Thus, the corrected dose descriptor for dermal route is 500 mg/kg bw/day for general population.

 

The following Table 3.1/3 indicates the calculation of the dermal DNEL-long term for systemic effects for Amber core

General population

Long term DNEL / dermal / systemic effects

Step a : determination of the critical dose

Key study

Fulcher, 2010, OECD 415, Key study, oral one-generation study

Relevant dose descriptor

NOAEL =  500 mg/kg bw/d

Step b : Correct starting point – factor for uncertainties

Differences in absorption depending on route of exposure (route-to-route extrapolation, human/animal)

1

(oral to dermal)

Modification for exposure

(experiment in animal and human)

Not applicable

Modification for the respiratory volume

Not applicable

Correct starting point = relevant dose descriptor / overall factor for uncertainties

500 mg/kg bw/d

Step c : assessment factors

Interspecies differences

 

-      Differences in metabolic rate per b.w. (allometric scaling)

 

-      Remaining differences (toxicokinetics and toxicodynamics)

 

 

 

4

 

 

2.5

 

Intraspecies differences

10

(consumer)

Duration extrapolation

(sub-acute/sub-chronic/chronic)

2

(18 weeks of exposure for males in study)

Issues related to dose-response

1

(NOAEL)

Quality of the whole database

1

Overall assessment factor

200

DNEL calculation

2.5 mg/kg bw/d

The long term dermal DNEL for systemic effects is 2.5 mg/kg bw/d for the general population.

3.1.2     Inhalation route:

For potential inhalation exposure, route-to-route extrapolation from the oral NOAEL value was performed.

In the absence of specific data for both the starting route (oral) and the end route (inhalation), worst case assumptions have to be made. It was assumed that a limited absorption occurs by the oral route, leading to a low (conservative) internal NOAEL. To secure a conservative external NOAEL a maximum absorption should be assumed for the inhalation route (i.e.; 100%) leading to a low external NOAEL. Thus, in the case of oral-to- inhalation extrapolation, it is proposed to include a default factor of 2, i.e. the absorption percentage by oral route is half that of the inhalation absorption as suggested on page 19 of Guidance Document, Chapter R.8.

Finally, to convert the oral NOAEL into inhalatory NOAEC, a rat default respiratory volume was used corresponding to the daily duration of human exposure (sRVrat: 1.15 m3/kg bw/24 h).

 

The following table 3.1/4 indicates the calculation of the inhalation DNEL-long term for systemic effect for Amber core

General population

Long term DNEL / inhalation /systemic effects

Step a : determination of the critical dose

Key study

Fulcher, 2010, OECD 415, Key study, oral one-generation study

Relevant dose descriptor

NOAEL =  500 mg/kg bw/d

Step b : Correct starting point – factor for uncertainties

Differences in absorption depending on route of exposure (route-to-route extrapolation, human/animal)

1/2

Oral to inhalation

Modification for exposure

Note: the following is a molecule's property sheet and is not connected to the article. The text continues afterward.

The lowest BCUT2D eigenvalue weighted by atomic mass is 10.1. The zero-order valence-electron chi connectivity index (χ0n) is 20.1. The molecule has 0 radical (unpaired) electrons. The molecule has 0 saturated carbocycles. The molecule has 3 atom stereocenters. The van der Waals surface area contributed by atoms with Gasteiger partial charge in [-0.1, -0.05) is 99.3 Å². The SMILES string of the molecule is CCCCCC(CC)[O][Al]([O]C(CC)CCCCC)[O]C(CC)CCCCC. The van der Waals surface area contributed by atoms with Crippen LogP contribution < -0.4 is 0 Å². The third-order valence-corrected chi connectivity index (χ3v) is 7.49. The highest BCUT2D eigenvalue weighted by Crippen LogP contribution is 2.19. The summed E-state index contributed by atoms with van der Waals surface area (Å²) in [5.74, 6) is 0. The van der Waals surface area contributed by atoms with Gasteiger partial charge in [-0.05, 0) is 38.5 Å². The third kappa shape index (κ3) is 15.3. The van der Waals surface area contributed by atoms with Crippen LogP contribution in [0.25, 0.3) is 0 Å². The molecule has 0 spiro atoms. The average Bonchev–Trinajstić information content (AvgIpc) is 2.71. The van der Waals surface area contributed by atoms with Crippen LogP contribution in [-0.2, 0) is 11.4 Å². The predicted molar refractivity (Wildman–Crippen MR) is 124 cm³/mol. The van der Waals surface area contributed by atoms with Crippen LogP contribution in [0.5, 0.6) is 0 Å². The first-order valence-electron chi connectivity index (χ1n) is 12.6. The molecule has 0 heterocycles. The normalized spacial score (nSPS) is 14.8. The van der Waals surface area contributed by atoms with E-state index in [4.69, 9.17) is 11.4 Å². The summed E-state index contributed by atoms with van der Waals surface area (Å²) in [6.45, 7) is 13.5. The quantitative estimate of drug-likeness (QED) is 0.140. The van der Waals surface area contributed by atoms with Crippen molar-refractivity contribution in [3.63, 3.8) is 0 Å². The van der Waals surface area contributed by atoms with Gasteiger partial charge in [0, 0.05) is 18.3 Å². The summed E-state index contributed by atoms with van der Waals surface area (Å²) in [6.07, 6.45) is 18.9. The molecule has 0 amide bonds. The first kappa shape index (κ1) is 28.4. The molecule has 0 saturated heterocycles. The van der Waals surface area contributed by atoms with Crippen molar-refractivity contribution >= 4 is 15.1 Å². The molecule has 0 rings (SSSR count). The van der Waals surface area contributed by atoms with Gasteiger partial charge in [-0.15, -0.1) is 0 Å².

(experiment in animal and human)

-

(Not applicable)

Modification for the respiratory volume

(1/1.15)

 (standard respiratory volume animal/human)

Correct starting point = relevant dose descriptor / overall factor for uncertainties

217 mg/m3

Step c : assessment factors

Interspecies differences

 

-      Differences in metabolic rate per b.w. (allometric scaling)

 

-      Remaining differences (toxicokinetics and toxicodynamics)

 

 

 

-

(not applicable)

 

2.5

 

Intraspecies differences

10

(general population)

Duration extrapolation

(sub-acute/sub-chronic/chronic)

2

(18 weeks of exposure for males in study)

Issues related to dose-response

1

(NOAEL)

Quality of the whole database

1

Overall assessment factor

50

DNEL calculation

4.35 mg/m3

The long term DNEL by inhalation for systemic effects is 4.35 mg/m3 for the general population.

3.1.3      Oral route:

The oral NOAEL value was used as the dose descriptor for DNEL long-term for oral route derivation.

 

The following Table 3.1/5 indicates the calculation of the oral DNEL-long term for systemic effects for Amber core.

General population

Long term DNEL / oral / systemic effects

Step a : determination of the critical dose

Key study

Fulcher, 2010, OECD 415, Key study

Relevant dose descriptor

NOAEL =  500 mg/kg bw/d

Step b : Correct starting point – factor for uncertainties

Differences in absorption depending on route of exposure (route-to-route extrapolation, human/animal)

1

(same route of exposure)

Modification for exposure

(experiment in animal and human)

Not applicable

Modification for the respiratory volume

Not applicable

Correct starting point = relevant dose descriptor / overall factor for uncertainties

500 mg/kg bw/d

Step c : assessment factors

Interspecies differences

 

-      Differences in metabolic rate per b.w. (allometric scaling)

 

-      Remaining differences (toxicokinetics and toxicodynamics)

 

 

 

4

 

 

2.5

 

Intraspecies differences

10

(consumer)

Duration extrapolation

(sub-acute/sub-chronic/chronic)

2

(18 weeks of exposure for males in study)

Issues related to dose-response

1

(NOAEL)

Quality of the whole database

1

Overall assessment factor

200

DNEL calculation

2.5 mg/kg bw/d

The long term DNEL by oral route for systemic effects is 2.5 mg/kg bw/d for the general population including Human exposed via the environment.